naive / self-aware
Once design didn’t have much conscious history. You just did it.
Now that we have a history and people are actually writing about it, ironically few young people know anything about it.
…and some things stay the same.
These shifts have vastly expanded the expressive options for visual communications and fundamentally altered the way graphic designers practice. But while much has changed, many of the essential qualities of being a designer have stayed the same. For example:
Design is different from Art
I have always felt that being a designer and being an artist are quite distinct activities, attracting people with different goals and preferences. Where a person ends up on this continuum is more a matter of chromosomes than anything else. Someone who becomes a successful painter or sculptor or performance artist is likely to be a person who derives their energy and intellectual satisfaction from solving problems which come from inside themselves. In contrast, someone who ends up as a successful designer is probably a person whose energy and intellectual satisfaction comes from solving someone else’s problem. Each of us inevitably brings to the task of designing a unique load of experience and bias which can and should express itself in our work. But the current attention paid to the importance of “authorship” in design shouldn’t mask the underlying distinction between personal expression and the puzzle of figuring out a problem posed by others.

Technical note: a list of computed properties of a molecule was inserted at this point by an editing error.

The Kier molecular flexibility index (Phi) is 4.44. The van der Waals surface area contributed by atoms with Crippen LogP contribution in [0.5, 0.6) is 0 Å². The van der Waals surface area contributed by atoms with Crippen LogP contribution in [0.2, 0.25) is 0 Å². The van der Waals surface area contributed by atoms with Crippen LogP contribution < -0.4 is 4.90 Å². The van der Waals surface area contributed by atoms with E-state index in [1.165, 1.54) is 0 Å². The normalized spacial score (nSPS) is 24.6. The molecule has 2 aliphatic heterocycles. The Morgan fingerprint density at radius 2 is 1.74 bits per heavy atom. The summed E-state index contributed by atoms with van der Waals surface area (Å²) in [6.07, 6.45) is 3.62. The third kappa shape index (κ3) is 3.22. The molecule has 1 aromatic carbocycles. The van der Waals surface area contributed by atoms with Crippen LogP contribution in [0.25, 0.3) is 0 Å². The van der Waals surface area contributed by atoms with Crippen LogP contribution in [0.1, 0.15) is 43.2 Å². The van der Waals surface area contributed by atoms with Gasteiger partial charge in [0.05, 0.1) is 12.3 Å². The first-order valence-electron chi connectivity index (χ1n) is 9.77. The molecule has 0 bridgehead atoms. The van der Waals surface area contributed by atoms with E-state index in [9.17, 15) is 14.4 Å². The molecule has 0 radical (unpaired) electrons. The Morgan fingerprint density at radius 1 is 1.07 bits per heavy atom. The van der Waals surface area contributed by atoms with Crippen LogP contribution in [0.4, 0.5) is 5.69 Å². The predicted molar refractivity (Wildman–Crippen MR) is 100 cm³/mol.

Graphic design has its roots in language
Graphic design is unique among all design disciplines because of its deep roots in language. Graphic communications rely on the interaction of words and images to convey a message which is almost always dependent on language and its cultural context. As a consequence, the heart of our practice is typography, a set of conventions which allow us to represent, however crudely, the rich inflections and rhythms of spoken language.
The visual power of design derives from the idea of contrast